Meet Letitia Seglah, Co-Founder of Finanshria

Letitia is co-founder of Finanshria, an online marketplace to match make the Islamic community with Islamic finance solutions. She has a background in investment banking and lives on the South Bank, on the borders both Southwark and Lambeth.

10 minutes

Tell us about your business and where the business idea came from?

Finanshria is an online marketplace to match make the Islamic community with Islamic finance solutions. We are building the equivalent of Go Compare. The business model is business to business and then to the customer. We’re covering the B2B side by bringing a lot of those offline providers of Islamic finance online on our platform. Then finding customers for them and matching customers with those products.

My cofounders and I all separately went to the STRIDE OneTech Startup 54 event in February 2020 with our individual business ideas. One of the other team members is from the Islamic community and she told us her experience of trying to buy property in the UK. She couldn’t find an Islamic compliant mortgage provider so they invested in Pakistan instead. She also explained a lot of other difficulties around finding 100% Sharia-compliant finance solutions. When we interrogated the problem, we realized that there is a huge gap. There are providers in the UK market, but it’s not a transparent market, so it’s very difficult to find the solutions. People easily invest overseas because it’s a much bigger market in the Middle East and Asia. So we asked what could we create as a minimum viable product that could add value to the Islamic community in the UK-a marketplace where people could find solutions according to their Islamic faith which also retains investment in the UK.

What stage is your business at now?

At the moment we’re developing the first version of the product from a technology and functional point of view. None of us has a tech background. I have an investment banking background. The other co-founder is an architect, the third co-founder is a lawyer. I have some experience working in the digital transformation which is useful to guide us through the product development stages.

Have you thought about your investment strategy?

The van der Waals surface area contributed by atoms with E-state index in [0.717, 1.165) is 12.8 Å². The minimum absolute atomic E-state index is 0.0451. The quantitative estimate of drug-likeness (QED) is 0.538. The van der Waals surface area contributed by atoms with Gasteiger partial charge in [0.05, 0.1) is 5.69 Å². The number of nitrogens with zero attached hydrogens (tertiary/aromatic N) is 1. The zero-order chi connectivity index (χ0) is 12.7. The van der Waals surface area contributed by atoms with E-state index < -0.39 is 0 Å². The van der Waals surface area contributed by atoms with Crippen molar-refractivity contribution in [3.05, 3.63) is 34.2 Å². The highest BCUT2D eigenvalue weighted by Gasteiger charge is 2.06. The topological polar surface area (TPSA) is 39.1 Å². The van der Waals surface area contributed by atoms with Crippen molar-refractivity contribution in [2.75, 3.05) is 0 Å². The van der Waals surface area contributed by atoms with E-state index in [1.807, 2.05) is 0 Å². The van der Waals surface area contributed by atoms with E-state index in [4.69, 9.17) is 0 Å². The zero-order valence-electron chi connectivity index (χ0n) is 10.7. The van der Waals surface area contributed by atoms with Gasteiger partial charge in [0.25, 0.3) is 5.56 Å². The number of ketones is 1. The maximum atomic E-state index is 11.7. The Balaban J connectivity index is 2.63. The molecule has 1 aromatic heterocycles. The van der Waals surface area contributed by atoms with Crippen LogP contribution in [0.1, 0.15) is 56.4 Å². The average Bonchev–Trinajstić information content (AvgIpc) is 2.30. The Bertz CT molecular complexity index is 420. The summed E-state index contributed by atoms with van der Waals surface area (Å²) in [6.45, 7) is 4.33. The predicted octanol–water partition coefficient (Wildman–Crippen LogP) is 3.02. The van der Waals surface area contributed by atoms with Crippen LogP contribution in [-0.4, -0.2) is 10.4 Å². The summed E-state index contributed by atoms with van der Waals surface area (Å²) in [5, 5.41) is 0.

We are self-funded right now and applying for some innovation grants in the UK and from the European Commission. Later we’ll look at private investment opportunities.

Can you tell me a bit about your background and if and how it influenced your business journey.

I worked in investment banking for 15 years. I always thought about starting a business but I didn’t know-how. When I was at university, business courses were very much about business administration. Fast forward 15 years later we’ve got organizations like OneTech to provide accessible support for people to generate an idea all the way through to starting a business.

In 2012 I started my own side hustle with a mentoring and consulting business in the fintech space and through that, I learnt more about the innovation and startup ecosystem. I left banking in 2018 to focus on my consultancy.

So when this opportunity came up I knew I could do it because I have a compliance and product background in banking, I’ve worked in digital transformation and I understand that the technology needs to support the business. Now I am a fintech founder! There is so much support so it’s a fantastic time. I’m very excited about it.

Can you tell me a bit about the challenges that you’ve faced along the way and how you’ve overcome them?

Our main challenge is being non-tech specialists, really understanding the technology stack that we need to build. Whilst I do have some experience from my previous jobs working in digital transformation it’s quite different to build something from scratch yourself.  We have to go through that learning curve, understanding how we can monetize our products, and recruit the right tech talent. The impact of COVID 19 means there are a number of graduates coming out of university with a lot of technical skills we require, in this environment, that gives us an opportunity to hire some really good talent.

Do you feel that there’s anything in your background that’s been either an advantage or disadvantage in your career generally, but also in the startup journey?

I think something that has been an advantage could easily be a disadvantage. I was born in Ghana and came here to the UK when I was seven years old. I had a very fluid identity and I was able to compare the benefits of both societies. Going through the education system, through various institutions, to working in a predominantly white male environment.  In investment banking, I felt that my background gave me a lens to always be able to compare and have a critical analysis.

My co-founders and I are all female immigrants coming from different continents and different religious backgrounds.  I am black African. One is from Pakistan, the other one is Indian. We are working together in London, which is a very diverse place, and these diverse experiences we bring together give us an advantage. The niche we’re working in terms of Islamic finance is very male-dominated, we think that our experience, our backgrounds, our individual and collective insights will add a unique lens.

Will your product target women?

We’re targeting both men and women. But what we’re finding is that women are looking for lifestyle financial products, for example for weddings, nest building, etc., and we can bring that into the product mix. Equally, when speaking to males they also will have their financial priorities.

Tell me a bit about the STRIDE OneTech programme. How did you hear about it and how did it support you?

I heard about it through Capital Enterprise. I first went on the Start-Up 54 programme then it made sense to go on a longer program, the pre-accelerator, together with my new co-founders.

I found the program really useful, in particular, the mentoring and coaching aspect of, which helped us to think about our journey. The speakers provided good coverage on product development sales and so on. We found it very informative and structured, what we learnt and built is a good foundation to continue our journey.